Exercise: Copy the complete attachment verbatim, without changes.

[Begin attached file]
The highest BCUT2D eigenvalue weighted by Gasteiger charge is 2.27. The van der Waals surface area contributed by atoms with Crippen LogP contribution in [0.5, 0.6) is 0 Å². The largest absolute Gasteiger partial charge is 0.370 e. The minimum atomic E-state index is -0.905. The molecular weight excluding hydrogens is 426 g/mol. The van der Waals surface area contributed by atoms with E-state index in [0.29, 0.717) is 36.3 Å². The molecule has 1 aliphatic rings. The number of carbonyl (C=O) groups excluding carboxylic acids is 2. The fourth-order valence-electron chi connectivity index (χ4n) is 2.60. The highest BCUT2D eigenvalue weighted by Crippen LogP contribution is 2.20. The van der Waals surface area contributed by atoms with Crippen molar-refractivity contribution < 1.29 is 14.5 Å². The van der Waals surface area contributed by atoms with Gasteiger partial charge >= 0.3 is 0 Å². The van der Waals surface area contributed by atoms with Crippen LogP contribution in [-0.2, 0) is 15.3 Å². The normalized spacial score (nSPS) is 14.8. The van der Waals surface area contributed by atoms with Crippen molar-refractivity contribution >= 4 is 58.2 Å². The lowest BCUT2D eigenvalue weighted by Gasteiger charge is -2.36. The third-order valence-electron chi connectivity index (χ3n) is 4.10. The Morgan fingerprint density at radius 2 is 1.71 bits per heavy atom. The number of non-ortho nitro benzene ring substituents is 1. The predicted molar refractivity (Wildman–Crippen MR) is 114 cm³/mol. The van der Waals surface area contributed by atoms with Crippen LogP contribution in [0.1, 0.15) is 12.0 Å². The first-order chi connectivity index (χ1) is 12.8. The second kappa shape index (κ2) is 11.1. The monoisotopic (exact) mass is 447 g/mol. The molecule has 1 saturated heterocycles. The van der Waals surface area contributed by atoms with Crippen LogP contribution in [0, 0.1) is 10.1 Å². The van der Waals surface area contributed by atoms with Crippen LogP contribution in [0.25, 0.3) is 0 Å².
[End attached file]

The highest BCUT2D eigenvalue weighted by Gasteiger charge is 2.27. The van der Waals surface area contributed by atoms with Crippen LogP contribution in [0.5, 0.6) is 0 Å². The largest absolute Gasteiger partial charge is 0.370 e. The minimum atomic E-state index is -0.905. The molecular weight excluding hydrogens is 426 g/mol. The van der Waals surface area contributed by atoms with E-state index in [0.29, 0.717) is 36.3 Å². The molecule has 1 aliphatic rings. The number of carbonyl (C=O) groups excluding carboxylic acids is 2. The fourth-order valence-electron chi connectivity index (χ4n) is 2.60. The highest BCUT2D eigenvalue weighted by Crippen LogP contribution is 2.20. The van der Waals surface area contributed by atoms with Crippen molar-refractivity contribution < 1.29 is 14.5 Å². The van der Waals surface area contributed by atoms with Gasteiger partial charge >= 0.3 is 0 Å². The van der Waals surface area contributed by atoms with Crippen LogP contribution in [-0.2, 0) is 15.3 Å². The normalized spacial score (nSPS) is 14.8. The van der Waals surface area contributed by atoms with Crippen molar-refractivity contribution >= 4 is 58.2 Å². The lowest BCUT2D eigenvalue weighted by Gasteiger charge is -2.36. The third-order valence-electron chi connectivity index (χ3n) is 4.10. The Morgan fingerprint density at radius 2 is 1.71 bits per heavy atom. The number of non-ortho nitro benzene ring substituents is 1. The predicted molar refractivity (Wildman–Crippen MR) is 114 cm³/mol. The van der Waals surface area contributed by atoms with Crippen LogP contribution in [0.1, 0.15) is 12.0 Å². The first-order chi connectivity index (χ1) is 12.8. The second kappa shape index (κ2) is 11.1. The monoisotopic (exact) mass is 447 g/mol. The molecule has 1 saturated heterocycles. The van der Waals surface area contributed by atoms with Crippen LogP contribution in [0, 0.1) is 10.1 Å². The van der Waals surface area contributed by atoms with Crippen LogP contribution in [0.25, 0.3) is 0 Å².